Explicit deregistration occurs when a subscriber quits the PCI application software on the PDA (this is called exit deregistration) or when the subscriber clicks one of the service deregistration request buttons on the PDA for the CallCommand or wireless messaging services. FIG. 14 is an illustrative embodiment of a message flow between the PDA 30 and PCI server 48 for explicit deregistration. A subscriber quits the PCI application software on the PDA or clicks a deregistration button on the PDA. The PDA 30 sends a deregistration request to the PCI server 48 with the subscriber's validation information (the subscriber ID and password) (line 304). The PDA 30 also starts a timer during which the PDA will wait for a response from the PCI server 48. The PCI server 48 sends an acknowledgement (line 306). The PCI server 48 receives the deregistration request and checks if the subscriber ID and password are correct. If the subscriber ID and password are not correct, the acknowledgement includes an "incorrect password/PIN" response. Otherwise, the acknowledgement includes a "success" response. If the PDA 30 does not receive an acknowledgement from the PCI server 48 after a predetermined time, the PDA 30 assumes that it is out of radio coverage and informs the subscriber to retry later.

Implicit deregistration occurs when the PCI does not detect any wireless messaging activity from or to the subscriber for a given duration of time, for example four hours. The PCI will also try to implicitly deregister a subscriber from the wireless messaging service in the middle of the night in the event that the subscriber inadvertently left the PDA 30 turned on. The PCI server 48 keeps a time-stamp of the most recent wireless messaging activity for each registered subscriber in the subscriber's service profile maintained in the service profile cache 51. Whenever the PCI server 48 detects any wireless messaging activities to or from a particular subscriber, the time-stamp is updated to the current time. The stored time-stamp of a registered subscriber is periodically compared to the current time. When a predetermined time elapses, the PCI server 48 assumes that the subscriber is out of radio coverage or has quit the PCI application.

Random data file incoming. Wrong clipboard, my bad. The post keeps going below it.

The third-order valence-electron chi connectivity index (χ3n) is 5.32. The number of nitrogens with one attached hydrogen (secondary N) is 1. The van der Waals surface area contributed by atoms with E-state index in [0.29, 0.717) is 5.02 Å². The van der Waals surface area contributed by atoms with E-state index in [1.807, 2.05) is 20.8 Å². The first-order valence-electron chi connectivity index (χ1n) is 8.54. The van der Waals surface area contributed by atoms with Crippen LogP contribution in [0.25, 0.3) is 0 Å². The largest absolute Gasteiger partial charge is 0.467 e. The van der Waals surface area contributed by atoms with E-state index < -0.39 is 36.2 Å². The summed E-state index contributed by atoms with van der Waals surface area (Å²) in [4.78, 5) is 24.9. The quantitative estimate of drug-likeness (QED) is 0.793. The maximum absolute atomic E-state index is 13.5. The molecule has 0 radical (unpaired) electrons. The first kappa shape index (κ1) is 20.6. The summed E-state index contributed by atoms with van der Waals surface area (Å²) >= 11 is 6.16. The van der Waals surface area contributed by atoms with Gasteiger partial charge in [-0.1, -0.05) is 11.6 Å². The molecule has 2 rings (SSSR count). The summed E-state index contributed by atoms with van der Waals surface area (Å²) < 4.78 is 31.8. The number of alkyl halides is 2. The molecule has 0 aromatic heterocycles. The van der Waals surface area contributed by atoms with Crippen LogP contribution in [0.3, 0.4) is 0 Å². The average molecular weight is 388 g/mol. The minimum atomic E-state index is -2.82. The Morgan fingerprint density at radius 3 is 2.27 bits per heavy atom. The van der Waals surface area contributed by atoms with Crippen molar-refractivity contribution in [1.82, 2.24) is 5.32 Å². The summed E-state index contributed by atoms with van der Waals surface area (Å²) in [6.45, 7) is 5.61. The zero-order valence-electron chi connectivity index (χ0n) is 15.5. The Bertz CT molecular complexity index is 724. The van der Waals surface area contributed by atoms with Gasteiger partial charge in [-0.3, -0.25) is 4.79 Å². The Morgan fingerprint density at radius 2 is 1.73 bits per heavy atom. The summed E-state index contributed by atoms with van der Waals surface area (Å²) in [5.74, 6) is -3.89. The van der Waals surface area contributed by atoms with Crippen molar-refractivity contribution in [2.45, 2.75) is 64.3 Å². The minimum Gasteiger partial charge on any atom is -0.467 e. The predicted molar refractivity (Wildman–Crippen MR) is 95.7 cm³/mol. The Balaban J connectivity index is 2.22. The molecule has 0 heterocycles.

For implicit (or automatic) deregistration, the message flow is the same as illustrated in FIG. 14. The PCI server 48 sends to the PDA 30 a deregistration request containing registration information about the subscriber. The PCI server 48 also sets a timer during which it will wait for a response from the PDA 30. When the PDA 30 receives the deregistration request, it responds with registration acknowledgement which contains the registration information currently known to PDA. When the PCI server 48 receives the registration acknowledgement, it updates the subscriber's registration status based on information in the acknowledgement. The PCI server 48 also updates the wireless messaging time-stamp associated with the subscriber to the current time. If the PCI server 48 does not receive an acknowledgement within a predetermined time as described above, the PCI server 48 assumes that the subscriber is no longer registered and removes all references to the subscriber from the service profile cache 51.

Sending and receiving e-mail wireless messages involves two types of message flows: sending messages from the PDA 30 to the PCI server 48 and from the PCI server 48 to the PDA 30.